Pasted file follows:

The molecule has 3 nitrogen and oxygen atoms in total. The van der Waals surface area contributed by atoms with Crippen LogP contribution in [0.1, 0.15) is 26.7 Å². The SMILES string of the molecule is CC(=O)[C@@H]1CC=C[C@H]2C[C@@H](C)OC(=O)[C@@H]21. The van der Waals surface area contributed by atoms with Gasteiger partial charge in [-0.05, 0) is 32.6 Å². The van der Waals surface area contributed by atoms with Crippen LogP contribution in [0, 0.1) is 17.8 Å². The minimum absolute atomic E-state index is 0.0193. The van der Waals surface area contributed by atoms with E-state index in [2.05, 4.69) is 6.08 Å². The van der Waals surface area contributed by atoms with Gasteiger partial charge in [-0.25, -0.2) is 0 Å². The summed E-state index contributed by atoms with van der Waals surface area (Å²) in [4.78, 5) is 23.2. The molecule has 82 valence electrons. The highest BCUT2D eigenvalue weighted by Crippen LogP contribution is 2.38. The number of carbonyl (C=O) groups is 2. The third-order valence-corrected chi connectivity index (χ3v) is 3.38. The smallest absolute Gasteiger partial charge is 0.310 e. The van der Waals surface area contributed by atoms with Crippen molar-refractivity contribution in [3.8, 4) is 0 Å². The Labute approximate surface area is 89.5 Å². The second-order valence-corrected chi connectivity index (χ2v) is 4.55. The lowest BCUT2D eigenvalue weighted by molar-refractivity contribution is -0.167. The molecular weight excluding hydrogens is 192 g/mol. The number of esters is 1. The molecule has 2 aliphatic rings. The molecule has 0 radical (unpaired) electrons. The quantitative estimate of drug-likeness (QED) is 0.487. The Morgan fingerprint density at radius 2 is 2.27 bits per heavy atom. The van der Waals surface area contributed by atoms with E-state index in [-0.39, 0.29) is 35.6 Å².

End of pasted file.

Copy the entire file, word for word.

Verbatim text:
The molecule has 3 nitrogen and oxygen atoms in total. The van der Waals surface area contributed by atoms with Crippen LogP contribution in [0.1, 0.15) is 26.7 Å². The SMILES string of the molecule is CC(=O)[C@@H]1CC=C[C@H]2C[C@@H](C)OC(=O)[C@@H]21. The van der Waals surface area contributed by atoms with Gasteiger partial charge in [-0.05, 0) is 32.6 Å². The van der Waals surface area contributed by atoms with Crippen LogP contribution in [0, 0.1) is 17.8 Å². The minimum absolute atomic E-state index is 0.0193. The van der Waals surface area contributed by atoms with E-state index in [2.05, 4.69) is 6.08 Å². The van der Waals surface area contributed by atoms with Gasteiger partial charge in [-0.25, -0.2) is 0 Å². The summed E-state index contributed by atoms with van der Waals surface area (Å²) in [4.78, 5) is 23.2. The molecule has 82 valence electrons. The highest BCUT2D eigenvalue weighted by Crippen LogP contribution is 2.38. The number of carbonyl (C=O) groups is 2. The third-order valence-corrected chi connectivity index (χ3v) is 3.38. The smallest absolute Gasteiger partial charge is 0.310 e. The van der Waals surface area contributed by atoms with Crippen molar-refractivity contribution in [3.8, 4) is 0 Å². The Labute approximate surface area is 89.5 Å². The second-order valence-corrected chi connectivity index (χ2v) is 4.55. The lowest BCUT2D eigenvalue weighted by molar-refractivity contribution is -0.167. The molecular weight excluding hydrogens is 192 g/mol. The number of esters is 1. The molecule has 2 aliphatic rings. The molecule has 0 radical (unpaired) electrons. The quantitative estimate of drug-likeness (QED) is 0.487. The Morgan fingerprint density at radius 2 is 2.27 bits per heavy atom. The van der Waals surface area contributed by atoms with E-state index in [-0.39, 0.29) is 35.6 Å².